Ideally, you want your headline to say ‘someone/something does something worthwhile’.


6. Write in the third person
As you are not writing to your target audience directly, you need to write your press release in the third person. So “ABC Ltd has signed a £5 million deal with XYZ Ltd” not “We’ve signed a deal with…”

Also, you are not writing the story that might appear in the paper. You are writing it from your client’s/organisation’s point of view.
For example, if you were writing a press release from Tesco apologising to residents for the upheaval caused by the building of a new store, you wouldn’t write “Residents are up in arms over Tesco building works” – that’s what the paper might print. You write “Tesco is taking residents’ concerns seriously and holding a public meeting on…”


7. Summarise the story in the opening paragraph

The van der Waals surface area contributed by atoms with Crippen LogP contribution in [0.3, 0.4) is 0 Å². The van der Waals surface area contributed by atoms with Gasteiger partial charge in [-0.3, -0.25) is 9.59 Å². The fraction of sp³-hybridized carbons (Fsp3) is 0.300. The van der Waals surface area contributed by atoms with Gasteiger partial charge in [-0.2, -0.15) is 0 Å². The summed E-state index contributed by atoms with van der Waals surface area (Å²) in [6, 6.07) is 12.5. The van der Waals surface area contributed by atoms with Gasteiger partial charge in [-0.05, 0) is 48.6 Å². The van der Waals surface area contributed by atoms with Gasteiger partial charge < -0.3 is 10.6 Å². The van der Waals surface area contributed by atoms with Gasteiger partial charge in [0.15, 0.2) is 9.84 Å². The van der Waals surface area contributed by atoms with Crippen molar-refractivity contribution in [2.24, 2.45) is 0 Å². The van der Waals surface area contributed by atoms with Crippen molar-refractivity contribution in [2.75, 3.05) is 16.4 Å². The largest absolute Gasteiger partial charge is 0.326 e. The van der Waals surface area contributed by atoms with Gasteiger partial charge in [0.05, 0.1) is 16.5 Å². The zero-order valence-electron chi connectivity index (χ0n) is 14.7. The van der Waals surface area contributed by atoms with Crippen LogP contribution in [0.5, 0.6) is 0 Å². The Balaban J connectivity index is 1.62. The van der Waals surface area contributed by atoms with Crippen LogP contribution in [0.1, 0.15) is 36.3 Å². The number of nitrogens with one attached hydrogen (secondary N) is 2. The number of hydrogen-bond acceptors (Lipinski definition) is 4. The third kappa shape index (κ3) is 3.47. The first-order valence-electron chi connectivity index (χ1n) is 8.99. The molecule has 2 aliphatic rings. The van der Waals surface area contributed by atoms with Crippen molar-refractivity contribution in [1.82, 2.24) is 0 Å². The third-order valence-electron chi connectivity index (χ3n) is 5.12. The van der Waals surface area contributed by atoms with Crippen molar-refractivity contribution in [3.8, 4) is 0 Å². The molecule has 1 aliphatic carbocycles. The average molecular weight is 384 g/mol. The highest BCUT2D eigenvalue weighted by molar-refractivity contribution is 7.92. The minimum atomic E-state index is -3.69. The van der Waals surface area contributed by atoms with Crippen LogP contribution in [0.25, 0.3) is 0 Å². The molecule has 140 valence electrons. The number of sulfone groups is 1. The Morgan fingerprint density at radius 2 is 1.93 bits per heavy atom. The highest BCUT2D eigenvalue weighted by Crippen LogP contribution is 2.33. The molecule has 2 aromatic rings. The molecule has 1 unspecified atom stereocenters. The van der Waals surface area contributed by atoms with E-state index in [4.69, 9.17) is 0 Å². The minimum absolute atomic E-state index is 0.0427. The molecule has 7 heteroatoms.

The opening paragraph complements the headline by giving a fuller explanation of what the story is about. The skill is in getting all the key information in without saying too much too soon. A good opening paragraph should be able to stand alone. Think of it almost like a radio news bulletin.


8. Put the story into context
If you think of the first paragraph as ‘who is doing/has done what’, the second and third paragraphs go on to give you more detail and explain the ‘why and how’ behind the ‘who and what’.

For the ‘first 2,000 hours battery story’, you might go on to mention that while mobile phone technology has moved at an alarming pace, the batteries that power them have stayed the same for decades, frustrating users and manufacturers.